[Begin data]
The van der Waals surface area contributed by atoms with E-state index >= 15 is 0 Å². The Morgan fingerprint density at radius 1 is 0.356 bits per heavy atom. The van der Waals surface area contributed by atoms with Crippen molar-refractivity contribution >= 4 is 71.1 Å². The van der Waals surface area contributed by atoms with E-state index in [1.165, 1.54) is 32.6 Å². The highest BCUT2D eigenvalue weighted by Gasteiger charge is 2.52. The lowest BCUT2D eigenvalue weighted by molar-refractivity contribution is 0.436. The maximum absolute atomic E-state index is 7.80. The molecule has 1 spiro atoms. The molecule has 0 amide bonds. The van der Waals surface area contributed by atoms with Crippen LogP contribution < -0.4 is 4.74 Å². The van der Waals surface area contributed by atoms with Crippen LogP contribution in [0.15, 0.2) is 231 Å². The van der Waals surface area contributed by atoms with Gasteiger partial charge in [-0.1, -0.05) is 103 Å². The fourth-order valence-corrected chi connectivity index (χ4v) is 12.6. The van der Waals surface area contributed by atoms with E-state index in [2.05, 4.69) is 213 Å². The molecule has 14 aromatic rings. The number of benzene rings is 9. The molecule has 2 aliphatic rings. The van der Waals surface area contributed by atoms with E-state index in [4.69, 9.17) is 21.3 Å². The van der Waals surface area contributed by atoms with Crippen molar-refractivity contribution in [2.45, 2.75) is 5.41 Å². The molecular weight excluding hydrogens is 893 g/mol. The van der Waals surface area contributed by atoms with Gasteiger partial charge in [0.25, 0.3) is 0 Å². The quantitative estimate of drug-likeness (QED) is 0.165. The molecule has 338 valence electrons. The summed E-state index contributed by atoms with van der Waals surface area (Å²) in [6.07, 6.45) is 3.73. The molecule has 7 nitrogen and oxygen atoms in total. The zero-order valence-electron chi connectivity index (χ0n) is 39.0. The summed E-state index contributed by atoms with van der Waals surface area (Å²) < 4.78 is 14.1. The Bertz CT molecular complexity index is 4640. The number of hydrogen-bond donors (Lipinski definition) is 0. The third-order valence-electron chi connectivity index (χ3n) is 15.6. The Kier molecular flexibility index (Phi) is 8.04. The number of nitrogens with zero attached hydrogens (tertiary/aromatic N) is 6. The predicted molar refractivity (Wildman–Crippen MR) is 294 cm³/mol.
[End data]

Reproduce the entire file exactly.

The van der Waals surface area contributed by atoms with E-state index >= 15 is 0 Å². The Morgan fingerprint density at radius 1 is 0.356 bits per heavy atom. The van der Waals surface area contributed by atoms with Crippen molar-refractivity contribution >= 4 is 71.1 Å². The van der Waals surface area contributed by atoms with E-state index in [1.165, 1.54) is 32.6 Å². The highest BCUT2D eigenvalue weighted by Gasteiger charge is 2.52. The lowest BCUT2D eigenvalue weighted by molar-refractivity contribution is 0.436. The maximum absolute atomic E-state index is 7.80. The molecule has 1 spiro atoms. The molecule has 0 amide bonds. The van der Waals surface area contributed by atoms with Crippen LogP contribution < -0.4 is 4.74 Å². The van der Waals surface area contributed by atoms with Crippen LogP contribution in [0.15, 0.2) is 231 Å². The van der Waals surface area contributed by atoms with Gasteiger partial charge in [-0.1, -0.05) is 103 Å². The fourth-order valence-corrected chi connectivity index (χ4v) is 12.6. The van der Waals surface area contributed by atoms with E-state index in [2.05, 4.69) is 213 Å². The molecule has 14 aromatic rings. The number of benzene rings is 9. The molecule has 2 aliphatic rings. The van der Waals surface area contributed by atoms with E-state index in [4.69, 9.17) is 21.3 Å². The van der Waals surface area contributed by atoms with Crippen molar-refractivity contribution in [2.45, 2.75) is 5.41 Å². The molecular weight excluding hydrogens is 893 g/mol. The van der Waals surface area contributed by atoms with Gasteiger partial charge in [0.25, 0.3) is 0 Å². The quantitative estimate of drug-likeness (QED) is 0.165. The molecule has 338 valence electrons. The summed E-state index contributed by atoms with van der Waals surface area (Å²) in [6.07, 6.45) is 3.73. The molecule has 7 nitrogen and oxygen atoms in total. The zero-order valence-electron chi connectivity index (χ0n) is 39.0. The summed E-state index contributed by atoms with van der Waals surface area (Å²) < 4.78 is 14.1. The Bertz CT molecular complexity index is 4640. The number of hydrogen-bond donors (Lipinski definition) is 0. The third-order valence-electron chi connectivity index (χ3n) is 15.6. The Kier molecular flexibility index (Phi) is 8.04. The number of nitrogens with zero attached hydrogens (tertiary/aromatic N) is 6. The predicted molar refractivity (Wildman–Crippen MR) is 294 cm³/mol.